CHARACTERS Mexico By Josh Barkan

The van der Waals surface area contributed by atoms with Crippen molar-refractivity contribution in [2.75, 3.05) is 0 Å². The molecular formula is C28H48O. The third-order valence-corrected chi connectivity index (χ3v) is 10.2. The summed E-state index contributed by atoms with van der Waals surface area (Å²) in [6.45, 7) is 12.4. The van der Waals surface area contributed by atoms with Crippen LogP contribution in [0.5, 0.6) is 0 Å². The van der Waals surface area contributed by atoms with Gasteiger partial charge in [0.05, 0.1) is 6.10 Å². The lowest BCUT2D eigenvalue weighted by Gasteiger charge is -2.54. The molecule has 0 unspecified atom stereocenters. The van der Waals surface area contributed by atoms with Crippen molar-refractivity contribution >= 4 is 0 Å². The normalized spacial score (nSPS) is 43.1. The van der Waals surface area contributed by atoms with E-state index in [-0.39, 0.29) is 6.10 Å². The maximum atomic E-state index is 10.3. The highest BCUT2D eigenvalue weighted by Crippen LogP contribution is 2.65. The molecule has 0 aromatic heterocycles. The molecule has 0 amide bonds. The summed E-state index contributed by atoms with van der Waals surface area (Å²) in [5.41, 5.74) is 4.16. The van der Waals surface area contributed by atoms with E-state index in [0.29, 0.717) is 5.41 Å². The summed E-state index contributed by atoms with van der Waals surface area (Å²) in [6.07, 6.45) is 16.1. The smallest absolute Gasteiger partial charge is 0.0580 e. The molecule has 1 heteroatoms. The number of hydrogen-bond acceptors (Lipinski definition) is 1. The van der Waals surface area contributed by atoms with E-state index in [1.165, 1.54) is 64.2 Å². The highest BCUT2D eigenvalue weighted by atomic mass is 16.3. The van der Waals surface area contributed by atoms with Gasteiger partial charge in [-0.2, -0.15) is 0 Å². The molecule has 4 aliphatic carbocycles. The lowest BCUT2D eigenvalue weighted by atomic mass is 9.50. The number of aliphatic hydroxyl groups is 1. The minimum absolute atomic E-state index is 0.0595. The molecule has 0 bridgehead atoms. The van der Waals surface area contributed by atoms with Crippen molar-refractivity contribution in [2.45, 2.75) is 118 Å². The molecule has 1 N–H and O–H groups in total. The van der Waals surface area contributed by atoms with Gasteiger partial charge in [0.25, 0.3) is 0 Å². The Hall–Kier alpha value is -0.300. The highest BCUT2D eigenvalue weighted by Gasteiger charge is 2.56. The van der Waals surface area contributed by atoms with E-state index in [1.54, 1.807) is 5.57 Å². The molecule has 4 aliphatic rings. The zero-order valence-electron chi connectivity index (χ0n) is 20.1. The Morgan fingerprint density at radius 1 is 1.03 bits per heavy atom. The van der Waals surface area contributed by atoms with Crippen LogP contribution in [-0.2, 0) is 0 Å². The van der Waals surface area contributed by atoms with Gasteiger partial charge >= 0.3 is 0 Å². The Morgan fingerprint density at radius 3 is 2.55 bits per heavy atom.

Mexico By Josh BarkO protect lovestruck students whose forbidden romance has put them in mortal peril A painter’s freewheeling ways land him in the back of a kidnapper’s car Again and again the walls between “ordinary life” and cartel violence are shown to be paper thin and when they collapse the conseuences are life changingThese are stories about transformation and danger passion and heartbreak terror and triumph They are funny deeply moving and stunning. These 12 stories follow residents of Mexico City and its outlying areas as they negotiate their inevitable interactions with drug cartels We meet a variety of characters chef architects 2 painters 3 migrants US Soldiers a beauty ueen a nurse and writerjournalists 2 most of whom come from the United States or have strong cultural ties to it Nearly every story begins with some version of “down here in Mexico things are different” Different means things are cheaper chaotic and often corrupt You can’t expect the same services justice or fulfillment of the social contract as you can in the wealthier neighbor up north Also subsumed in these pronouncements is the idea that Mexicans generally are just less culturally adept So far behind the curve are they that a middling New York chef can open a restaurant in el DF and expect to be considered novel because he makes fusion cuisine Some of the premises upon which these stories are built are pretty strong What’s to be done when El Chapo walks into your restaurant and challenges you to a culinary double or nothing How can a plastic surgeon survive after a narco dies on his operating table How do you recover after being kidnapped and having a finger removed There are some scenes in which the setting is startlingly evoked A runner jogging over the overpasses of the city A gangster trying to get admission into an art gallery There are moments of fascinating clarity into the lives of those afflicted by drug violence As when a private school administrator decides there’s nothing to be done about a narco interfering with a student romance We discussed the possibility of expelling both of them because of the threat of violence in school but we laughed at the very moment we said this That may have been the right punishment but you don’t play God with the cartels you accommodate yourselves to themThere are several problems with the book though starting with the title Mexico is problematic as this book doesn’t do much to define much of the country beyond the American ex pat community near Mexico City The Spanish language translation’s title Sangre Sudor y Mexico is a little diverse in its purported aspirations It's possible though that the author had no choice in the title so it's not really fair to fault him for this My major problems with the book had to do with the craft elements the generic description and the underhwelming style It was a windy sunny day three weeks after Jose’s father had come into the classroom The days were getting longerSpring was in the air even though the seasons don’t change all that much in Mexico City But it felt like a spring day with a gentle breezeNote how the author falls over himself to convey the weather outside 6x incorporating the tired cartoon cliché “Spring was in the air” And again She had caged birds in her house in large cages I had to regularly cleanchokengistitikchokeng 47 How else do you define a caged bird See this missed opportunity for specificity on p 65 “I consider myself proudly from Mexico but I’m a citizen of the world I’m as happy eating sushi in Tokyo as having a uesadilla on the streets of Mexico City” You can have a uesadilla in Disneyland What makes this character’s view of the world different from stock character expectations Tell us something we don't know and couldn't have guessed “After spraying bullets back and forth like the roar of infected lions screaming at each other one of the cars suddenly drove off” chokengistitikchokeng 135What the hell does an infected lion scream sound like What are they infected with Why are they screaming What sounds like an infected lion here the bullets The suddenly driving car Lord help us Again with the pointless unconsidered repetitions “Staring at the canvas in the descending light of the evening as it bent through the fiberglass patches in the roof and slapped against the canvas in harsh dots of light the light reflected off the white canvas like emergency lights in bright oranges and reds He watched the light move across the canvas lost in the sundial” p 148This for me was the coup de grace “The day it all began if you can really pinpoint a single moment when an avalanche begins was on a soccer field or what we called in Mexico the fútbol field” p 216C’mon dude Everyone knows 'soccer' is called 'fútbol' in Mexico Tell us the origins or significance de una cancha instead This is the problem throughout A lackluster under specificity along with a reliance on stock images and cliché Add to this the facile observations and overly simplified plots the fact that despite moments of peril no characters are actually harmed or damaged less one who loses a finger by their decisions or those of the Mexican cartels There’s no real risk for anyone here I know at the beginning of a story that the main character might get a scar on the hand but will arrive the end mostly unscathed There are at least two Mafia style shakedowns where people are told to take off their pants and dance One character opines to another “It takes two to build a wall” Even given the relative suddenness of the political reality this printed book now lives in and the relative slowness of the publishing industry this unconsidered metaphor deserved a second look I just wanted so badly for this book to be better I wanted to learn about the real Mexico than what’s offered in Hollywood clichés and stereotypes Yes Mexico is violent there's no uestion about that I don't think the author's portrayal of violence is inaccurate It's the cardboard version of everything else that I find problematic As Publisher’s Weekly opined For a collection about such a vibrant complex country the writer’s reliance on generalities is disappointing “Mexico was a place of tamales and tacos mariachi bands and guacamole” as if its details were sourced not from experience but from a tour guideAlas